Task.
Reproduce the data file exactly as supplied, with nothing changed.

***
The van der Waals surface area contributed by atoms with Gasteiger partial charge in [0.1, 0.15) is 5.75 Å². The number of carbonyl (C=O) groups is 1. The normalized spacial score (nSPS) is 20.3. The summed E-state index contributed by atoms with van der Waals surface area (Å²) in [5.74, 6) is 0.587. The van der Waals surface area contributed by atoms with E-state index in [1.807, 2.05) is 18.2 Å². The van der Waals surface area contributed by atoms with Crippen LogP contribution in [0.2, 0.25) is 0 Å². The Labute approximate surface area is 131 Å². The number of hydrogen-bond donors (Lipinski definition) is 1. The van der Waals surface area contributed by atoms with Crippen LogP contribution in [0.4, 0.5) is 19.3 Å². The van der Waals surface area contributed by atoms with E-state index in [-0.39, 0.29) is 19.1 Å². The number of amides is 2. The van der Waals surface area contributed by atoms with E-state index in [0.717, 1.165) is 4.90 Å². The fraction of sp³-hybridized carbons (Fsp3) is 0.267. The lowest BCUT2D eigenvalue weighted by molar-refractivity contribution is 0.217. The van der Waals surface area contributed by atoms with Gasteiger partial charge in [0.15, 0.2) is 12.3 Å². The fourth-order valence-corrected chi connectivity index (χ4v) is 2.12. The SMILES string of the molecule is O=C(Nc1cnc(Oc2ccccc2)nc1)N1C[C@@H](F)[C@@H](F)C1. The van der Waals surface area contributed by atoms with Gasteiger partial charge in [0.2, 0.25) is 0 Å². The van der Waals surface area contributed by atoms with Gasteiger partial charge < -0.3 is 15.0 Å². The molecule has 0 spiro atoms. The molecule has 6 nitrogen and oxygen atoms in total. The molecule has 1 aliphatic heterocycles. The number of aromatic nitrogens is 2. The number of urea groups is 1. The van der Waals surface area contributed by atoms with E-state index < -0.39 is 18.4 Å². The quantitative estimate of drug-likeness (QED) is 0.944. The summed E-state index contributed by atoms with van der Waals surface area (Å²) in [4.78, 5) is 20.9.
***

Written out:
The van der Waals surface area contributed by atoms with Gasteiger partial charge in [0.1, 0.15) is 5.75 Å². The number of carbonyl (C=O) groups is 1. The normalized spacial score (nSPS) is 20.3. The summed E-state index contributed by atoms with van der Waals surface area (Å²) in [5.74, 6) is 0.587. The van der Waals surface area contributed by atoms with E-state index in [1.807, 2.05) is 18.2 Å². The van der Waals surface area contributed by atoms with Crippen LogP contribution in [0.2, 0.25) is 0 Å². The Labute approximate surface area is 131 Å². The number of hydrogen-bond donors (Lipinski definition) is 1. The van der Waals surface area contributed by atoms with Crippen LogP contribution in [0.4, 0.5) is 19.3 Å². The van der Waals surface area contributed by atoms with E-state index in [-0.39, 0.29) is 19.1 Å². The number of amides is 2. The van der Waals surface area contributed by atoms with E-state index in [0.717, 1.165) is 4.90 Å². The fraction of sp³-hybridized carbons (Fsp3) is 0.267. The lowest BCUT2D eigenvalue weighted by molar-refractivity contribution is 0.217. The van der Waals surface area contributed by atoms with Gasteiger partial charge in [0.15, 0.2) is 12.3 Å². The fourth-order valence-corrected chi connectivity index (χ4v) is 2.12. The SMILES string of the molecule is O=C(Nc1cnc(Oc2ccccc2)nc1)N1C[C@@H](F)[C@@H](F)C1. The van der Waals surface area contributed by atoms with Gasteiger partial charge in [0.2, 0.25) is 0 Å². The van der Waals surface area contributed by atoms with Gasteiger partial charge < -0.3 is 15.0 Å². The molecule has 0 spiro atoms. The molecule has 6 nitrogen and oxygen atoms in total. The molecule has 1 aliphatic heterocycles. The number of aromatic nitrogens is 2. The number of urea groups is 1. The van der Waals surface area contributed by atoms with E-state index < -0.39 is 18.4 Å². The quantitative estimate of drug-likeness (QED) is 0.944. The summed E-state index contributed by atoms with van der Waals surface area (Å²) in [4.78, 5) is 20.9.